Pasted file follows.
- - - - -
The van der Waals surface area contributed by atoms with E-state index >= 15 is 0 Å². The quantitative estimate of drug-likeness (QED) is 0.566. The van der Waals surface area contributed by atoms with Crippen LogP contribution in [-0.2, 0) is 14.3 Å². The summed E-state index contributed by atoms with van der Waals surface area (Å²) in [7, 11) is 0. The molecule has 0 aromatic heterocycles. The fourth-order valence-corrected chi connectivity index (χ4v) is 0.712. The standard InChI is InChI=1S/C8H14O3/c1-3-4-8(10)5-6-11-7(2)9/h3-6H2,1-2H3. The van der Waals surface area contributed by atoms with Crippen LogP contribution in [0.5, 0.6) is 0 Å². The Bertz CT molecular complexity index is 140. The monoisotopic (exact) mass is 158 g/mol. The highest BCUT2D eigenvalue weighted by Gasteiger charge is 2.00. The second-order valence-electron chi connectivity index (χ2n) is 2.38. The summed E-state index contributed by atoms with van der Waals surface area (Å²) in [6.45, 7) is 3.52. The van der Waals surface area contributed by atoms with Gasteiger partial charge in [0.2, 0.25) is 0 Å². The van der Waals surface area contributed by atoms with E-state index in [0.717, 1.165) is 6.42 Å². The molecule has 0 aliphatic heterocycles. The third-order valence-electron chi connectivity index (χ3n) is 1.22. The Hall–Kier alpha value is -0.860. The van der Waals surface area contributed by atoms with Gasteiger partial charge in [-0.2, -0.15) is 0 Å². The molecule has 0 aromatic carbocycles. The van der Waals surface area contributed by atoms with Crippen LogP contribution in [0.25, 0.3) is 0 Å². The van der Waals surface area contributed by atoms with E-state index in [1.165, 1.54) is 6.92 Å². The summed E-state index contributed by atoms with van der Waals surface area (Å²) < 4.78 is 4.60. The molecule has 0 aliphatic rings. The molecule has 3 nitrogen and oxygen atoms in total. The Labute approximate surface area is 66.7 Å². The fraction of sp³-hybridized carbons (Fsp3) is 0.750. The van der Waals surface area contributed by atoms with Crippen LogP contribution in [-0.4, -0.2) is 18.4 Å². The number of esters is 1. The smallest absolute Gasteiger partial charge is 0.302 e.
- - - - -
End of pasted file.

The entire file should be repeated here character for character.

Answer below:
The van der Waals surface area contributed by atoms with E-state index >= 15 is 0 Å². The quantitative estimate of drug-likeness (QED) is 0.566. The van der Waals surface area contributed by atoms with Crippen LogP contribution in [-0.2, 0) is 14.3 Å². The summed E-state index contributed by atoms with van der Waals surface area (Å²) in [7, 11) is 0. The molecule has 0 aromatic heterocycles. The fourth-order valence-corrected chi connectivity index (χ4v) is 0.712. The standard InChI is InChI=1S/C8H14O3/c1-3-4-8(10)5-6-11-7(2)9/h3-6H2,1-2H3. The van der Waals surface area contributed by atoms with Crippen LogP contribution in [0.5, 0.6) is 0 Å². The Bertz CT molecular complexity index is 140. The monoisotopic (exact) mass is 158 g/mol. The highest BCUT2D eigenvalue weighted by Gasteiger charge is 2.00. The second-order valence-electron chi connectivity index (χ2n) is 2.38. The summed E-state index contributed by atoms with van der Waals surface area (Å²) in [6.45, 7) is 3.52. The van der Waals surface area contributed by atoms with Gasteiger partial charge in [0.2, 0.25) is 0 Å². The van der Waals surface area contributed by atoms with E-state index in [0.717, 1.165) is 6.42 Å². The molecule has 0 aliphatic heterocycles. The third-order valence-electron chi connectivity index (χ3n) is 1.22. The Hall–Kier alpha value is -0.860. The van der Waals surface area contributed by atoms with Gasteiger partial charge in [-0.2, -0.15) is 0 Å². The molecule has 0 aromatic carbocycles. The van der Waals surface area contributed by atoms with Crippen LogP contribution in [0.25, 0.3) is 0 Å². The van der Waals surface area contributed by atoms with E-state index in [1.165, 1.54) is 6.92 Å². The summed E-state index contributed by atoms with van der Waals surface area (Å²) < 4.78 is 4.60. The molecule has 0 aliphatic rings. The molecule has 3 nitrogen and oxygen atoms in total. The Labute approximate surface area is 66.7 Å². The fraction of sp³-hybridized carbons (Fsp3) is 0.750. The van der Waals surface area contributed by atoms with Crippen LogP contribution in [-0.4, -0.2) is 18.4 Å². The number of esters is 1. The smallest absolute Gasteiger partial charge is 0.302 e.